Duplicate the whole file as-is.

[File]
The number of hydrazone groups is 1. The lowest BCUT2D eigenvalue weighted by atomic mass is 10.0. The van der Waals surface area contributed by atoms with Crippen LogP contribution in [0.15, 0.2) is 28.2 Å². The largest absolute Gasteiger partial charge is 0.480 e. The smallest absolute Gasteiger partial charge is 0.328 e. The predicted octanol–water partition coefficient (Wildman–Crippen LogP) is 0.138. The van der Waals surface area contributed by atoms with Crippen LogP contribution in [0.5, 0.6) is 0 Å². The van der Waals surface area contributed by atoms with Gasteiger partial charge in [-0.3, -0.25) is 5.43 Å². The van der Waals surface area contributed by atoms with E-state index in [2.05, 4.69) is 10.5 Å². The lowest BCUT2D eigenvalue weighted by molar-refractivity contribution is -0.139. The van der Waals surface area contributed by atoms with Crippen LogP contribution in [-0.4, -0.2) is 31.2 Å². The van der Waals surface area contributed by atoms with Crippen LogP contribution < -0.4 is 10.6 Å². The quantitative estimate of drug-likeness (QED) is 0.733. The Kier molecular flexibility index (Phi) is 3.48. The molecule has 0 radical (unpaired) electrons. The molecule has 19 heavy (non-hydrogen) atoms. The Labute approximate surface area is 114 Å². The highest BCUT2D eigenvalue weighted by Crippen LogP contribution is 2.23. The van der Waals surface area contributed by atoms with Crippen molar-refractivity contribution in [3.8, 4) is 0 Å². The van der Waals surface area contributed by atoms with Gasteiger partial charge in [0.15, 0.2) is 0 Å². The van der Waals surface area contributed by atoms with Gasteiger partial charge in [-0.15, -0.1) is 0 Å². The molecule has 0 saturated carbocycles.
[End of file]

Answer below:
The number of hydrazone groups is 1. The lowest BCUT2D eigenvalue weighted by atomic mass is 10.0. The van der Waals surface area contributed by atoms with Crippen LogP contribution in [0.15, 0.2) is 28.2 Å². The largest absolute Gasteiger partial charge is 0.480 e. The smallest absolute Gasteiger partial charge is 0.328 e. The predicted octanol–water partition coefficient (Wildman–Crippen LogP) is 0.138. The van der Waals surface area contributed by atoms with Crippen LogP contribution in [0.5, 0.6) is 0 Å². The van der Waals surface area contributed by atoms with Gasteiger partial charge in [-0.3, -0.25) is 5.43 Å². The van der Waals surface area contributed by atoms with E-state index in [2.05, 4.69) is 10.5 Å². The lowest BCUT2D eigenvalue weighted by molar-refractivity contribution is -0.139. The van der Waals surface area contributed by atoms with Crippen LogP contribution in [-0.4, -0.2) is 31.2 Å². The van der Waals surface area contributed by atoms with Crippen LogP contribution < -0.4 is 10.6 Å². The quantitative estimate of drug-likeness (QED) is 0.733. The Kier molecular flexibility index (Phi) is 3.48. The molecule has 0 radical (unpaired) electrons. The molecule has 19 heavy (non-hydrogen) atoms. The Labute approximate surface area is 114 Å². The highest BCUT2D eigenvalue weighted by Crippen LogP contribution is 2.23. The van der Waals surface area contributed by atoms with Crippen molar-refractivity contribution in [3.8, 4) is 0 Å². The van der Waals surface area contributed by atoms with Gasteiger partial charge in [0.15, 0.2) is 0 Å². The van der Waals surface area contributed by atoms with Gasteiger partial charge in [-0.15, -0.1) is 0 Å². The molecule has 0 saturated carbocycles.